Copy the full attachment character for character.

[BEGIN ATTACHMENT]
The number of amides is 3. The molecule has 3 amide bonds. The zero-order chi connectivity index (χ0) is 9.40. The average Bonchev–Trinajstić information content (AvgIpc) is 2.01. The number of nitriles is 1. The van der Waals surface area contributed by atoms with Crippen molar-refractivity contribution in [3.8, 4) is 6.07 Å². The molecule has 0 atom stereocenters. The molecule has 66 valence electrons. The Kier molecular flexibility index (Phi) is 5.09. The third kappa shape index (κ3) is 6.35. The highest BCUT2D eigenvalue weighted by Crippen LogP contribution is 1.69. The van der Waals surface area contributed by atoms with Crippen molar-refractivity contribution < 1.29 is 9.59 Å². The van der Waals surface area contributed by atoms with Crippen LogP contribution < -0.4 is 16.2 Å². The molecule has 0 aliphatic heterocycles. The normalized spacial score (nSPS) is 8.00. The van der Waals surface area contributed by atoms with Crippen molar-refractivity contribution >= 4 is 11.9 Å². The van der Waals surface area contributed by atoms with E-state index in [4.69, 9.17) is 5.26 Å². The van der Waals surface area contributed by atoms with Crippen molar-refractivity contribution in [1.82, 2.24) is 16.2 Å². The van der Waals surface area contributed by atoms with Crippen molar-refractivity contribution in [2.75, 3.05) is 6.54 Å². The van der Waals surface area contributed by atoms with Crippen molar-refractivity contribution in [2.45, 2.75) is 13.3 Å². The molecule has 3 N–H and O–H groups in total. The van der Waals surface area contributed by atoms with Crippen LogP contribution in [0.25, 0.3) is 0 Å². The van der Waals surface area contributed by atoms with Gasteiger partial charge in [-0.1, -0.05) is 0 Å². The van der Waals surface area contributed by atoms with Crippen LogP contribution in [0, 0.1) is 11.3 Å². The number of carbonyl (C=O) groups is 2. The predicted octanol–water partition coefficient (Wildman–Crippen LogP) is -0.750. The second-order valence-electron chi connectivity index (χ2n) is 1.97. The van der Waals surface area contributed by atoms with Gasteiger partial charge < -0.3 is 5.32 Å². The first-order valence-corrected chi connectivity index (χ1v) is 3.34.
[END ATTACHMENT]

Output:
The number of amides is 3. The molecule has 3 amide bonds. The zero-order chi connectivity index (χ0) is 9.40. The average Bonchev–Trinajstić information content (AvgIpc) is 2.01. The number of nitriles is 1. The van der Waals surface area contributed by atoms with Crippen molar-refractivity contribution in [3.8, 4) is 6.07 Å². The molecule has 0 atom stereocenters. The molecule has 66 valence electrons. The Kier molecular flexibility index (Phi) is 5.09. The third kappa shape index (κ3) is 6.35. The highest BCUT2D eigenvalue weighted by Crippen LogP contribution is 1.69. The van der Waals surface area contributed by atoms with Crippen molar-refractivity contribution < 1.29 is 9.59 Å². The van der Waals surface area contributed by atoms with Crippen LogP contribution < -0.4 is 16.2 Å². The molecule has 0 aliphatic heterocycles. The normalized spacial score (nSPS) is 8.00. The van der Waals surface area contributed by atoms with Crippen molar-refractivity contribution >= 4 is 11.9 Å². The van der Waals surface area contributed by atoms with E-state index in [4.69, 9.17) is 5.26 Å². The van der Waals surface area contributed by atoms with Crippen molar-refractivity contribution in [1.82, 2.24) is 16.2 Å². The van der Waals surface area contributed by atoms with Crippen molar-refractivity contribution in [2.75, 3.05) is 6.54 Å². The van der Waals surface area contributed by atoms with Crippen molar-refractivity contribution in [2.45, 2.75) is 13.3 Å². The molecule has 3 N–H and O–H groups in total. The van der Waals surface area contributed by atoms with Crippen LogP contribution in [0.25, 0.3) is 0 Å². The van der Waals surface area contributed by atoms with Gasteiger partial charge in [-0.1, -0.05) is 0 Å². The van der Waals surface area contributed by atoms with Crippen LogP contribution in [0, 0.1) is 11.3 Å². The number of carbonyl (C=O) groups is 2. The predicted octanol–water partition coefficient (Wildman–Crippen LogP) is -0.750. The second-order valence-electron chi connectivity index (χ2n) is 1.97. The van der Waals surface area contributed by atoms with Gasteiger partial charge < -0.3 is 5.32 Å². The first-order valence-corrected chi connectivity index (χ1v) is 3.34.